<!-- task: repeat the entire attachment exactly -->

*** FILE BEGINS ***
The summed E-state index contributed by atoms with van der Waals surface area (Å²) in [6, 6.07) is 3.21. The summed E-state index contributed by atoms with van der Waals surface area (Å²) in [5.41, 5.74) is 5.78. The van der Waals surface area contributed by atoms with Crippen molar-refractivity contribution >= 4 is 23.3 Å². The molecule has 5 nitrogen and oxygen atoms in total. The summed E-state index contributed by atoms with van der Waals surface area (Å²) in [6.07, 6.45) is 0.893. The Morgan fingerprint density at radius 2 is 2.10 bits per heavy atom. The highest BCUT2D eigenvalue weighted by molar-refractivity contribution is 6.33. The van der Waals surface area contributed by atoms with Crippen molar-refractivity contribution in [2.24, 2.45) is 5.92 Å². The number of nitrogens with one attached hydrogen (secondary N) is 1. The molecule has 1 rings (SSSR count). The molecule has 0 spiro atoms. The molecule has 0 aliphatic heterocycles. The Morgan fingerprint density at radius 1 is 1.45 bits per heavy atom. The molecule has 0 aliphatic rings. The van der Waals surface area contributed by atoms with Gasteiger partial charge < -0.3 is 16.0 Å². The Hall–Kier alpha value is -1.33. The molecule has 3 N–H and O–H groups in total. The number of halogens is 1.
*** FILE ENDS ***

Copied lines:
The summed E-state index contributed by atoms with van der Waals surface area (Å²) in [6, 6.07) is 3.21. The summed E-state index contributed by atoms with van der Waals surface area (Å²) in [5.41, 5.74) is 5.78. The van der Waals surface area contributed by atoms with Crippen molar-refractivity contribution >= 4 is 23.3 Å². The molecule has 5 nitrogen and oxygen atoms in total. The summed E-state index contributed by atoms with van der Waals surface area (Å²) in [6.07, 6.45) is 0.893. The Morgan fingerprint density at radius 2 is 2.10 bits per heavy atom. The highest BCUT2D eigenvalue weighted by molar-refractivity contribution is 6.33. The van der Waals surface area contributed by atoms with Crippen molar-refractivity contribution in [2.24, 2.45) is 5.92 Å². The number of nitrogens with one attached hydrogen (secondary N) is 1. The molecule has 1 rings (SSSR count). The molecule has 0 spiro atoms. The molecule has 0 aliphatic heterocycles. The Morgan fingerprint density at radius 1 is 1.45 bits per heavy atom. The molecule has 0 aliphatic rings. The van der Waals surface area contributed by atoms with Gasteiger partial charge < -0.3 is 16.0 Å². The Hall–Kier alpha value is -1.33. The molecule has 3 N–H and O–H groups in total. The number of halogens is 1.